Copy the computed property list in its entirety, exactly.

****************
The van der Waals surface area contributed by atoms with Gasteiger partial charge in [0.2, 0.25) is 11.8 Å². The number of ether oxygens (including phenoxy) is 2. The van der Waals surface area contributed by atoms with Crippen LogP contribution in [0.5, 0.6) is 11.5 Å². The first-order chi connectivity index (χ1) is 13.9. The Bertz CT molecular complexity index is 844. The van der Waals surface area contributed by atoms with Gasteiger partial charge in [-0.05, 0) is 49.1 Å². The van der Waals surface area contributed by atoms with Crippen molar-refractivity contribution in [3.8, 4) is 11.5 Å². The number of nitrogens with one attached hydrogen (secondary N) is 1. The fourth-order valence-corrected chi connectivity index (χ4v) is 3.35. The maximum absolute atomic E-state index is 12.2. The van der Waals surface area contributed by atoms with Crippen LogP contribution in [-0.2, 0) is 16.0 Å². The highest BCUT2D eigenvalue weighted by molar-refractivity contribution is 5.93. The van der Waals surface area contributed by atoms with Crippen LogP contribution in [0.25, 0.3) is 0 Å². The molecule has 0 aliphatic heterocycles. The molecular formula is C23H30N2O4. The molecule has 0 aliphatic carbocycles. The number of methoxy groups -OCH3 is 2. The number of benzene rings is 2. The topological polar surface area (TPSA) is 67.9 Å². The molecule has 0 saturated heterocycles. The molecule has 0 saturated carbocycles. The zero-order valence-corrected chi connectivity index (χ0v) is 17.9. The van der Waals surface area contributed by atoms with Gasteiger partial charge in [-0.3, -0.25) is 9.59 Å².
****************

The van der Waals surface area contributed by atoms with Gasteiger partial charge in [0.2, 0.25) is 11.8 Å². The number of ether oxygens (including phenoxy) is 2. The van der Waals surface area contributed by atoms with Crippen LogP contribution in [0.5, 0.6) is 11.5 Å². The first-order chi connectivity index (χ1) is 13.9. The Bertz CT molecular complexity index is 844. The van der Waals surface area contributed by atoms with Gasteiger partial charge in [-0.05, 0) is 49.1 Å². The van der Waals surface area contributed by atoms with Crippen molar-refractivity contribution in [3.8, 4) is 11.5 Å². The number of nitrogens with one attached hydrogen (secondary N) is 1. The fourth-order valence-corrected chi connectivity index (χ4v) is 3.35. The maximum absolute atomic E-state index is 12.2. The van der Waals surface area contributed by atoms with Crippen LogP contribution in [-0.2, 0) is 16.0 Å². The highest BCUT2D eigenvalue weighted by molar-refractivity contribution is 5.93. The van der Waals surface area contributed by atoms with Crippen LogP contribution in [0.25, 0.3) is 0 Å². The molecule has 0 aliphatic heterocycles. The molecular formula is C23H30N2O4. The molecule has 0 aliphatic carbocycles. The number of methoxy groups -OCH3 is 2. The number of benzene rings is 2. The topological polar surface area (TPSA) is 67.9 Å². The molecule has 0 saturated heterocycles. The molecule has 0 saturated carbocycles. The zero-order valence-corrected chi connectivity index (χ0v) is 17.9. The van der Waals surface area contributed by atoms with Gasteiger partial charge in [-0.3, -0.25) is 9.59 Å².